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Alan Dunlop draws support for £15bn Celtic Crossing

September 6 2018

Alan Dunlop draws support for £15bn Celtic Crossing

An ambitious vision to build a £15bn road bridge spanning the Irish Sea has been fleshed out by architect Alan Dunlop who has put pen to paper to visualise a cable-stayed solution.

Addressing an audience of architects, engineers at Robert Gordon University Dunlop went further, claiming that a Celtic Crossing between Scotland and Ireland would rebalance the UK economy.

Dunlop said: “We have the engineering and architectural talent and the capability to build this project; it would be a transformative economic generator and a world first.

“A bridge link will re-balance the over concentration of power in the south of England and could bring extraordinary benefit to many areas. It would be an investment in the true north.”

In recent months the project has secured important political backing in government with the government’s coalition partners the DUP said to be interested in the idea, although their political priorities lie elsewhere for now.


#1 Posted by dilettante on 6 Sep 2018 at 10:56 AM
I'm so glad he put pen to paper because I, for one, had no idea what a 'bridge' might look like. So they span bodies of water? Marvellous idea! We should have more of these.
#2 Posted by rankbadyin on 6 Sep 2018 at 12:06 PM
Every version of this idea seems to cross Beauforts Dyke and the array of weapons dumped in there. And never acknowledges the relative remoteness of Stranraer. Oresund and the Chunnel work because they correlate with two large population centres separated by a body of water as opposed to two sparsely populated areas seperated by a weapons dump.
boaby wan
#3 Posted by boaby wan on 6 Sep 2018 at 12:15 PM
I wonder if Alan Dunlop has ever considered taking the helm at the GIA seems their spirits are aligned...
It's a bit of shame that the bridge is the worst looking bit of that drawing, the waves are wonderful!
Pea Soup
#4 Posted by Pea Soup on 6 Sep 2018 at 12:17 PM
It's a lovely idea on it's face, but there are so many reasons why this wouldn't work. To name a few, the depth of the Irish sea is around 300m, and thats just to the sea floor. Good luck sorting your foundations out there pal. Not to mention the wind loading. You're spanning a 35km body of water, the weather can get pretty rubbish in there. The amount of work required to stop the whole thing falling over would be immense surely? I can fly from Edinburgh to Belfast in 45 minutes. I'm in the airport longer than I'm in the air. We just don't need a bridge, who would use it?!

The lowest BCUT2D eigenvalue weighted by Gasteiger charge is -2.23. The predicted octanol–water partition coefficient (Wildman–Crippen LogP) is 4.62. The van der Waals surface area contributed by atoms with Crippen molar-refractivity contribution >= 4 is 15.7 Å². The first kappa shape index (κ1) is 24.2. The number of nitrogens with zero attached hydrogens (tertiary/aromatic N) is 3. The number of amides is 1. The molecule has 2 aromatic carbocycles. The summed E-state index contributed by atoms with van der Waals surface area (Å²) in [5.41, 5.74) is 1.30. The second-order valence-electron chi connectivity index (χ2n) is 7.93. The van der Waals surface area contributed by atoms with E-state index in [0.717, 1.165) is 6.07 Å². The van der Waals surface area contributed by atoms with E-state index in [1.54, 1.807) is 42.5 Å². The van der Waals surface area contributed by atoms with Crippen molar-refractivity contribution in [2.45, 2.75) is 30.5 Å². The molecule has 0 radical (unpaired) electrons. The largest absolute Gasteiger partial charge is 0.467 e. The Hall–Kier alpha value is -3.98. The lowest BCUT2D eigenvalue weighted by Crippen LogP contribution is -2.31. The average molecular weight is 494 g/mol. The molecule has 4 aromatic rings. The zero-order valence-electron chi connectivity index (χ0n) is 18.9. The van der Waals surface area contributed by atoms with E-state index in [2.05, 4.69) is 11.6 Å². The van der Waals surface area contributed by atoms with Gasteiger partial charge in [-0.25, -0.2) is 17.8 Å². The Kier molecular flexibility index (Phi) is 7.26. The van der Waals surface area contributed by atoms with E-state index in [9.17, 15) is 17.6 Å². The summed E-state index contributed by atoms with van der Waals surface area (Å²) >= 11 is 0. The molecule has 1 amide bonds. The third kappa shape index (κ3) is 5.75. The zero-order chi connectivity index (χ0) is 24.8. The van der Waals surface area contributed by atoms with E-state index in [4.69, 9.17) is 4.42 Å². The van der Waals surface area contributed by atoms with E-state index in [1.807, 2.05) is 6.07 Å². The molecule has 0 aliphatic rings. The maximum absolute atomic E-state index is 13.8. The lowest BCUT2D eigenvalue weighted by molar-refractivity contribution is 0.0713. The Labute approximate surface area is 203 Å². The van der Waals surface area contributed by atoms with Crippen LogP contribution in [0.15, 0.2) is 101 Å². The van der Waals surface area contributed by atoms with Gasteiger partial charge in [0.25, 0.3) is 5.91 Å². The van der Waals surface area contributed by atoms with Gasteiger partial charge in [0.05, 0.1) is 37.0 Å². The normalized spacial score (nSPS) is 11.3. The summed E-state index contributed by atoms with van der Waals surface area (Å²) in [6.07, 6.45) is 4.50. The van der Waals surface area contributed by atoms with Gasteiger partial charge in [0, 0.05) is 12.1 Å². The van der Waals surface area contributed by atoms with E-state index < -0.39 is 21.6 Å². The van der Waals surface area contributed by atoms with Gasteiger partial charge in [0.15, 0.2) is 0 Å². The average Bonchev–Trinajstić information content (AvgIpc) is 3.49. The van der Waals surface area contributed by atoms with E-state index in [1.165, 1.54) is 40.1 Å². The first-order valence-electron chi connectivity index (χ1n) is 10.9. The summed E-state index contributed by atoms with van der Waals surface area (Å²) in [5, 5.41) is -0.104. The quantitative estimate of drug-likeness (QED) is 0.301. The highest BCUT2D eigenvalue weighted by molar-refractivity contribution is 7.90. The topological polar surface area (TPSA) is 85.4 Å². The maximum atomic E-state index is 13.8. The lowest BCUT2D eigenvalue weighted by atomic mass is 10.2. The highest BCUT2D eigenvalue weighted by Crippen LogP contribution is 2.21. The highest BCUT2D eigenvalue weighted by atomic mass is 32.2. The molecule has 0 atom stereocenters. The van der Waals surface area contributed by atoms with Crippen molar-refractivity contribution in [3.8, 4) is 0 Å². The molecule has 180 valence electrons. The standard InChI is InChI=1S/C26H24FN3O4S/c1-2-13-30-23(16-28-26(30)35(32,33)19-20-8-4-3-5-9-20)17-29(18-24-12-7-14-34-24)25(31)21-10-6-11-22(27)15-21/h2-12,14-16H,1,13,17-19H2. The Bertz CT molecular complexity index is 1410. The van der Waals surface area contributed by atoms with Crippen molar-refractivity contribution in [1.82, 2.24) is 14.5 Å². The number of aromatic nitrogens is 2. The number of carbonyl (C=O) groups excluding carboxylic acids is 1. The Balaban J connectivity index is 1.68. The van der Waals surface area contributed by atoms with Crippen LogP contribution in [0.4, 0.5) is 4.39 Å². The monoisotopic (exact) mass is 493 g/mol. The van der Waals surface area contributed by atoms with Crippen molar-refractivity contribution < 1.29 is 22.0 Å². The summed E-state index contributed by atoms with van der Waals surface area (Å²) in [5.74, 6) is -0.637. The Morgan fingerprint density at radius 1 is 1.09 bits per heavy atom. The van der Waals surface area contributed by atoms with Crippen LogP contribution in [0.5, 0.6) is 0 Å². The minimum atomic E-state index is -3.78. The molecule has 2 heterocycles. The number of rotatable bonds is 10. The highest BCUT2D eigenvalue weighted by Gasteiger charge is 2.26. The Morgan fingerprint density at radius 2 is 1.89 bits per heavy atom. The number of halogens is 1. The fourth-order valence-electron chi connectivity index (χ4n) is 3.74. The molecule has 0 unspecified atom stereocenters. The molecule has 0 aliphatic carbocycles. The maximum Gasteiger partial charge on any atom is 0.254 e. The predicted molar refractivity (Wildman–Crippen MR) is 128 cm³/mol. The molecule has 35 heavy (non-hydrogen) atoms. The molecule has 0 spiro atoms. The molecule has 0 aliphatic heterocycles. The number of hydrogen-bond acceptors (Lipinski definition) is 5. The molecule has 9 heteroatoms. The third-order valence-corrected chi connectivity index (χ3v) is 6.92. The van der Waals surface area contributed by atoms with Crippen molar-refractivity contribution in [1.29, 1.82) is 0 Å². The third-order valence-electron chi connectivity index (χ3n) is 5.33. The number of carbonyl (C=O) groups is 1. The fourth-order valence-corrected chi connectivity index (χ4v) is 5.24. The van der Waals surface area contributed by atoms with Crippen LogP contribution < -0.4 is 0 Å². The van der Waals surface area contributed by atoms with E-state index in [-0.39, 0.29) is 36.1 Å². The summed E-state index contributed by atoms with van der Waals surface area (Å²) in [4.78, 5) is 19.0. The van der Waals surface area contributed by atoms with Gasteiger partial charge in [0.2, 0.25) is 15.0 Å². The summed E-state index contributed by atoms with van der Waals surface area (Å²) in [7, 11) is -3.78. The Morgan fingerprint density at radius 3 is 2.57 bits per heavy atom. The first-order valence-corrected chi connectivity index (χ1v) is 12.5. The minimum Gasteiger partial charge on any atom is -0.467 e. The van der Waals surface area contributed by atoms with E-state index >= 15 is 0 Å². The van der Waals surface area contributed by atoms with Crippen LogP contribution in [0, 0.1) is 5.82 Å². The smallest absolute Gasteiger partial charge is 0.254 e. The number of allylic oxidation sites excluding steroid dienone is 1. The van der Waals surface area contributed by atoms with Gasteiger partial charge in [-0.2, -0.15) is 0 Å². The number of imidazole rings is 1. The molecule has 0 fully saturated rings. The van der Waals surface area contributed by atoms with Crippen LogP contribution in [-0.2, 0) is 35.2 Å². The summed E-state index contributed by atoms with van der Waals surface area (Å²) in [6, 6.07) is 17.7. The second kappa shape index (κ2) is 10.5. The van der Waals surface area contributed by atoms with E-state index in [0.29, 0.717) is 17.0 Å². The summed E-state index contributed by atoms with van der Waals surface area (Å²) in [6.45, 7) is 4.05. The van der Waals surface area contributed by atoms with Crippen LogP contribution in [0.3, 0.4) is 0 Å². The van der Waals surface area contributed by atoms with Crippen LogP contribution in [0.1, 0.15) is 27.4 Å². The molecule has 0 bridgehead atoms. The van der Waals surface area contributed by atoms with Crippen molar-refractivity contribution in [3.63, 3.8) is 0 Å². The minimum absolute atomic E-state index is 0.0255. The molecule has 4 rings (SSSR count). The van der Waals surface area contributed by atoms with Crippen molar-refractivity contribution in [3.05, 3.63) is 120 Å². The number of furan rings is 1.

Ow's about that then Pop-pickers?
#5 Posted by Ow's about that then Pop-pickers? on 6 Sep 2018 at 13:50 PM
'Re-balance the UK economy' ... that's hopeful.
I wouldn't count on their being a UK, Alan - I think that premise is well down the Swanee.
M is for Mungo
#6 Posted by M is for Mungo on 6 Sep 2018 at 15:08 PM
Looks like the baby of the Tay Bridge and the Queensferry Crossing.
The massive ugly baby that they keep in the loft when nice bridges come over.
#7 Posted by David on 6 Sep 2018 at 16:13 PM
Nice idea in theory, but not at all practical, journey times on said crossing would be significantly longer than the flight time from Glasgow to Belfast, Derry, Dublin or Cork, even with a high speed train.
Gandalf the Pink
#8 Posted by Gandalf the Pink on 6 Sep 2018 at 16:14 PM
I'm excited to see how the true north will benefit. Inverness, Dingwall, Ullapool, Wick, Kirkwall and Lerwick will be excited by his plans.
#9 Posted by mick on 7 Sep 2018 at 13:27 PM
Where are the evidences of Needs and the demonstration of Benefits ? In this, the real, world Form Follows Facts, Form does not Follow Fantasies.
32 Counties
#10 Posted by 32 Counties on 7 Sep 2018 at 14:30 PM
Just to make a correction......

*"a Celtic Crossing between Scotland and Northern Ireland would rebalance the UK economy."

Ireland, thankfully, has not much to do with any UK economy (apart from the obvious).
John Grant
#11 Posted by John Grant on 7 Sep 2018 at 17:45 PM
I wonder if any of those who actually know about long span bridges, ie, bridge designers, have cast an eye over this suggestion.
Isambard kingdom youknowtherest
#12 Posted by Isambard kingdom youknowtherest on 7 Sep 2018 at 21:37 PM
#13 Haaar that be a long long span bridge it be. I'll build your great white hope..
#13 Posted by Gilly on 8 Sep 2018 at 13:18 PM
Beaufort's Dyke would make this financially impossible. Here's a thought though, get Stena and P and O to reduce their fees as they are ripping backside out of their prices.
Nairn's Bairn
#14 Posted by Nairn's Bairn on 10 Sep 2018 at 14:03 PM
I love AD's drawings, they take me back to drawing offices in the 80's - the sound of razor on tracing paper, the blowing of pounce powder, the cursing as the last 0.13 Rotring spears itself into the carpet tiles, and an ashtray on every drawing board. Good times.
The bridge idea is gash obviously.
#15 Posted by JS on 11 Sep 2018 at 12:32 PM
The waves in that drawing are brilliant- wonderful to see.
David Brown
#16 Posted by David Brown on 17 Sep 2018 at 13:46 PM
Too many negatives being thrown up here. A bridge the north coast of NI to the Mull of Kintyre and then a series of shorter bridges across the Kyles to bring the route into Glasgow and the motorway network would make more sense. It would also open up the West Coast of Scotland for a tourism boom, open up opportunities for an easily accessed deep water port on the Atlantic etc. etc. Never going to thrill everyone with massive schemes like this but don't knock visionary people - they build our tomorrows.

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